She couldn’t bear to think of them losing the ranch. It meant so much to her, so much to all of her family. If they were foreclosed on, Janice didn’t know anywhere else she could call home. Every little thing from gathering eggs to making sure the animals were fed and watered every day made her feel a part of something larger—like she had a place in this world. Her retreat center would help other women who needed that type of validation in their lives.
If she could get anyone to sign up for it.
“Janice, you look beautiful.”
Whirling around, she saw their veterinarian Pete Dickerson had come up behind her and offered her a glass of punch.
“Oh, I didn’t know you had one,” he said with a slight flush of embarrassment.
“I could always use another one.” She took the punch from him and sipped it, this time. No sense in getting tipsy this early in the evening. “You’re looking very spiffy yourself.”
“Thank you, ma’am,” he drawled.
Pete had kind, brown eyes and laugh lines that creased the edges of them. He was a tall thin man, with rangy muscles and a wide grin. His sandy-blond hair was cut and styled professionally, unlike a lot of the ranch hands and farmers around them. His Italian suit stood out as well. Pete was a damned good vet, but he didn’t seem to belong here in Texas. He reminded her of the big city.
“How’s business?” she asked.
“You know how it is. I’m all over the place.”
Pete went from farm to farm in his van. He had said he liked not being tied down to an office. If she hadn’t hated being a large-animal vet, she would have asked him if he needed a helper. She could work a few hours and try to stay ahead of the bills. She didn’t really want to be working with the cattle or farm animals, though. Horses, she could deal with. They were usually loved and protected by their owners—around here anyway. Cattle, on the other hand, were viewed as a commodity. Sometimes people forgot that they were animals too, and not just marks on a ledger.
Janice hated the way cattlemen treated their stock. She knew that made her sound a little like Emily, but it was true. There was no need to be brutal to the cows, even if they were just going to the slaughterhouse in the spring.
They stared at each other in awkward silence. Pete rocked back and forth. Maybe she should ask him to dance? She liked him. He was kind. He loved animals. Maybe it was time to move on from her girlish crush? She bit her lip. She wished she wasn’t so awkward at this. How hard would it be to look him in the eye and ask him to dance?
Why didn’t he ask her?
“How is your retreat going?” he asked.
Not the question she was looking for. Janice tried to stop the grimace, but he caught it.
“That bad, huh?”
“I think I’m going to have to come up with something else.”
“I’m sorry,” he said, cupping her elbow. “I know how much this means to you.”
She took a bracing sip of her punch. “It does. It really does. I didn’t want to give up.”
“Then don’t. Something will come up. Something always does.”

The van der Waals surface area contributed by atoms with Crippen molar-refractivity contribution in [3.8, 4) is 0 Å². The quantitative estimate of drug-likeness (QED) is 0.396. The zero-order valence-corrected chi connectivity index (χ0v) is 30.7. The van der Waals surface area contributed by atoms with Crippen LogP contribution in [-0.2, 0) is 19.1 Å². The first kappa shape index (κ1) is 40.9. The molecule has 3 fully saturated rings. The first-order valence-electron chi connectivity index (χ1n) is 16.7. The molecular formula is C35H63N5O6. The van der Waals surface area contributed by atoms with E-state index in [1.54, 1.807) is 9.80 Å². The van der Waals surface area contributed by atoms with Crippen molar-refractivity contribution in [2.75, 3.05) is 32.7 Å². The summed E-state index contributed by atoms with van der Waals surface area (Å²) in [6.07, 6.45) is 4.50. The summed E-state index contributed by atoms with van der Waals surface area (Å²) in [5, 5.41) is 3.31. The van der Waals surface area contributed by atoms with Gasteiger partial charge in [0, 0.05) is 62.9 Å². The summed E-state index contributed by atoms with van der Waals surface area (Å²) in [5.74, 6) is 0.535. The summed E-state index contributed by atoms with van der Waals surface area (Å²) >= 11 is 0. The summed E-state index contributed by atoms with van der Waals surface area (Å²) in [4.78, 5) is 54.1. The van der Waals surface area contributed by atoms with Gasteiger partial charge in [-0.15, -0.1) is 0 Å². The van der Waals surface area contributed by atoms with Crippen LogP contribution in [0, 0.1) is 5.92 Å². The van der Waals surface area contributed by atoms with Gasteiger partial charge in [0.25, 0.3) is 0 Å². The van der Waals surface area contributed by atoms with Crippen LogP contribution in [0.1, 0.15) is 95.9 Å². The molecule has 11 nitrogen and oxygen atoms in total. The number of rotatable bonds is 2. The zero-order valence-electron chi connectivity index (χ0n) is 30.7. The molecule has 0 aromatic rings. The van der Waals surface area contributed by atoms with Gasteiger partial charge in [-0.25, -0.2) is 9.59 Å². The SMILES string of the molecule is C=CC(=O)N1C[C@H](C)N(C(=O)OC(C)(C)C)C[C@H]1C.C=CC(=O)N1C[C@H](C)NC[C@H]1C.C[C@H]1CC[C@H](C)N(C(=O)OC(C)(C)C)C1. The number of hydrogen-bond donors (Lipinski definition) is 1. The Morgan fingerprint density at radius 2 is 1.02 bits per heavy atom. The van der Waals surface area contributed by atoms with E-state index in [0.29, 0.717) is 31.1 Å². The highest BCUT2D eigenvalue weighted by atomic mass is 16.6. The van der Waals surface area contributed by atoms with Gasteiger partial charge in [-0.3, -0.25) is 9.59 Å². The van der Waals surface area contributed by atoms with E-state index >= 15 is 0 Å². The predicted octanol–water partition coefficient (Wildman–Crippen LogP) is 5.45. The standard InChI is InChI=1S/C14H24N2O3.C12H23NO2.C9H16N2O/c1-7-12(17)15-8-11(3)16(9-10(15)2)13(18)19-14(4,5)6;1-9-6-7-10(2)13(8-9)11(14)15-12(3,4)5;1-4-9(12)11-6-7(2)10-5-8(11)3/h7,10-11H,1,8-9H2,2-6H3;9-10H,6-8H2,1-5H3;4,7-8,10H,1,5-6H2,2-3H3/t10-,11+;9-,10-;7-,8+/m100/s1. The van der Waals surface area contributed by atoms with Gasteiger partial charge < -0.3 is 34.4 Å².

Janice wondered if Miles Honeyman was looking to add to his staff. She didn’t want the tree-trimming party to turn into a networking event, but he was the only local veterinarian who concentrated on dogs and cats, and smaller animals. Janice wouldn’t mind working with them. But there wasn’t a lot of money in it and that wouldn’t help save her family’s ranch.
She needed to find some income that would keep the ranch ahead of the bills until Emily’s wind farm started giving them a return on their investment.
Pete was about to say more, but three ranchers came up and started talking about the problems they were having with their herds. This was a party and the last thing she wanted to do was talk shop. As soon as she could, Janice broke away from the group. She blew out a sigh of relief and headed toward the tree.
She couldn’t wait to put their tree up, but they always did it Christmas Eve. Maybe she could convince her family to put it up after the parade. They could all use a little more Christmas this year.
“What was all that about?” Nate asked, approaching her and standing way too close because personal space didn’t mean a damned thing to him.
Normally she liked that, liked the almost touch of his strong body and the aura of heat and protection he seemed to engulf her with. This close, when she was in a thin cocktail dress and he was dressed in rodeo formal, it felt different, shivery and delicious. It was hard to breathe when he was so close, but she couldn’t step away from him.
Janice forced down all the ridiculous butterflies in her stomach and was determined to stare into his gorgeous brown eyes and not make a fool out of herself.
“What?” she asked, cursing the wispy way she said it.
“Pete and your father. What did they want?”
“Pete just wanted to say hi, but my dad got me a client.”
“Frank found you a woman in need of a retreat?”
“A man in need of horseback-riding lessons, but close enough.” She took a deep breath and screwed up the courage to ask him to dance. Maybe if they did a few turns around the dance floor, tongues would start wagging and Nate would get a clue that they should be more than just friends. That she had fallen in love with him when they were kids and what had started as puppy love had grown into the real thing. At least, for her.
“You got punch all over your lip,” Nate wiped his napkin roughly over her face.
Because that was romantic as all get-out.
“Shit,” he said.
“Shit?” she repeated.
“I uh smeared your lipstick and now you look like the Joker.”
Janice smacked him in the chest with her empty punch glass and stormed off to the bathroom to repair the damages.
End of Excerpt